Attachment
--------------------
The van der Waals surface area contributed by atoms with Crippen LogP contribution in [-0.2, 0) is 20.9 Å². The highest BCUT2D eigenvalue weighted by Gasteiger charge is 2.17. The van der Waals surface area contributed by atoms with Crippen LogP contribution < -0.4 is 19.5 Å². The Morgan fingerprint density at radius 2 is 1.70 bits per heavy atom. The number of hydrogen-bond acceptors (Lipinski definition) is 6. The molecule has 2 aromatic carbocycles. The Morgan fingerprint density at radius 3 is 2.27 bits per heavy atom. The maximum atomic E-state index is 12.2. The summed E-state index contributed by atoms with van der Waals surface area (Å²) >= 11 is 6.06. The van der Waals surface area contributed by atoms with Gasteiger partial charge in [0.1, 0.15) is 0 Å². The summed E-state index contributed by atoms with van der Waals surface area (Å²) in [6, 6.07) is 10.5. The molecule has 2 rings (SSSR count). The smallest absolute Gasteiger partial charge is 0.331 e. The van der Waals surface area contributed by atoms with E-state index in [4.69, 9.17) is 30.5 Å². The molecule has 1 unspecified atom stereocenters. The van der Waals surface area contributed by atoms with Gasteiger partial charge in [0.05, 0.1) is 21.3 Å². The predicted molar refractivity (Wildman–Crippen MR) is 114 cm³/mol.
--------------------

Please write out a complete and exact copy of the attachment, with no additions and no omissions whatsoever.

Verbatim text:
The van der Waals surface area contributed by atoms with Crippen LogP contribution in [-0.2, 0) is 20.9 Å². The highest BCUT2D eigenvalue weighted by Gasteiger charge is 2.17. The van der Waals surface area contributed by atoms with Crippen LogP contribution < -0.4 is 19.5 Å². The Morgan fingerprint density at radius 2 is 1.70 bits per heavy atom. The number of hydrogen-bond acceptors (Lipinski definition) is 6. The molecule has 2 aromatic carbocycles. The Morgan fingerprint density at radius 3 is 2.27 bits per heavy atom. The maximum atomic E-state index is 12.2. The summed E-state index contributed by atoms with van der Waals surface area (Å²) >= 11 is 6.06. The van der Waals surface area contributed by atoms with Gasteiger partial charge in [0.1, 0.15) is 0 Å². The summed E-state index contributed by atoms with van der Waals surface area (Å²) in [6, 6.07) is 10.5. The molecule has 2 rings (SSSR count). The smallest absolute Gasteiger partial charge is 0.331 e. The van der Waals surface area contributed by atoms with E-state index in [4.69, 9.17) is 30.5 Å². The molecule has 1 unspecified atom stereocenters. The van der Waals surface area contributed by atoms with Gasteiger partial charge in [0.05, 0.1) is 21.3 Å². The predicted molar refractivity (Wildman–Crippen MR) is 114 cm³/mol.